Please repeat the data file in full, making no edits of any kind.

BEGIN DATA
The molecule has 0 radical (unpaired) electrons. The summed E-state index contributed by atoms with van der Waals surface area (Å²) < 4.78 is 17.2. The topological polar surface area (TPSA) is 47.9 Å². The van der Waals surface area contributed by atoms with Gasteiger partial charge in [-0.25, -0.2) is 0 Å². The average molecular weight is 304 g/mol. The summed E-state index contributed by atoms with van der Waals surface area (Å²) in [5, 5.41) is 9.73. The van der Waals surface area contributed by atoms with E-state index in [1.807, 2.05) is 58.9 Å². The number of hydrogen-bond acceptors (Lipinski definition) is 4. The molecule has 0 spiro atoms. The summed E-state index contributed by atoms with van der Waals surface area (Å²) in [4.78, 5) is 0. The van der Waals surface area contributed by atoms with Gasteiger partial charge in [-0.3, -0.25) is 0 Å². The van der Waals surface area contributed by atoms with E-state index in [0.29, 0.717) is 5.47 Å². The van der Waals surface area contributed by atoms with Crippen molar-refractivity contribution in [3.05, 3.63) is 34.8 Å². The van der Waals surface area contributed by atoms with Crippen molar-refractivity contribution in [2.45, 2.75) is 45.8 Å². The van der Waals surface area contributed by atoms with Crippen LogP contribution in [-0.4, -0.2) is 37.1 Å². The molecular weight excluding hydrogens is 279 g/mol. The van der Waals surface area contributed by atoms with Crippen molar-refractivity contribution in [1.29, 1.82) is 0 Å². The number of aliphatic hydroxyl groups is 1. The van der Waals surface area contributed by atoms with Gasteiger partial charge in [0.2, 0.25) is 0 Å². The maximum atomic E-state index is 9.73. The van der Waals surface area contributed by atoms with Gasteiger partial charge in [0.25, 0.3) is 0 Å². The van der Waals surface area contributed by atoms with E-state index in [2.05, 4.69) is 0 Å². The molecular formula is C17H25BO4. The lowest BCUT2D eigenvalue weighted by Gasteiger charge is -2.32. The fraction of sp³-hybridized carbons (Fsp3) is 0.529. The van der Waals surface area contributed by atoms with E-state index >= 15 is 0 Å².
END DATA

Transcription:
The molecule has 0 radical (unpaired) electrons. The summed E-state index contributed by atoms with van der Waals surface area (Å²) < 4.78 is 17.2. The topological polar surface area (TPSA) is 47.9 Å². The van der Waals surface area contributed by atoms with Gasteiger partial charge in [-0.25, -0.2) is 0 Å². The average molecular weight is 304 g/mol. The summed E-state index contributed by atoms with van der Waals surface area (Å²) in [5, 5.41) is 9.73. The van der Waals surface area contributed by atoms with E-state index in [1.807, 2.05) is 58.9 Å². The number of hydrogen-bond acceptors (Lipinski definition) is 4. The molecule has 0 spiro atoms. The summed E-state index contributed by atoms with van der Waals surface area (Å²) in [4.78, 5) is 0. The van der Waals surface area contributed by atoms with Gasteiger partial charge in [-0.3, -0.25) is 0 Å². The van der Waals surface area contributed by atoms with E-state index in [0.29, 0.717) is 5.47 Å². The van der Waals surface area contributed by atoms with Crippen molar-refractivity contribution in [3.05, 3.63) is 34.8 Å². The van der Waals surface area contributed by atoms with Crippen molar-refractivity contribution in [2.45, 2.75) is 45.8 Å². The van der Waals surface area contributed by atoms with Crippen LogP contribution in [-0.4, -0.2) is 37.1 Å². The molecular weight excluding hydrogens is 279 g/mol. The van der Waals surface area contributed by atoms with Crippen molar-refractivity contribution in [1.29, 1.82) is 0 Å². The number of aliphatic hydroxyl groups is 1. The van der Waals surface area contributed by atoms with Gasteiger partial charge in [0.2, 0.25) is 0 Å². The maximum atomic E-state index is 9.73. The van der Waals surface area contributed by atoms with Gasteiger partial charge in [0.25, 0.3) is 0 Å². The van der Waals surface area contributed by atoms with E-state index in [2.05, 4.69) is 0 Å². The molecular formula is C17H25BO4. The lowest BCUT2D eigenvalue weighted by Gasteiger charge is -2.32. The fraction of sp³-hybridized carbons (Fsp3) is 0.529. The van der Waals surface area contributed by atoms with E-state index >= 15 is 0 Å².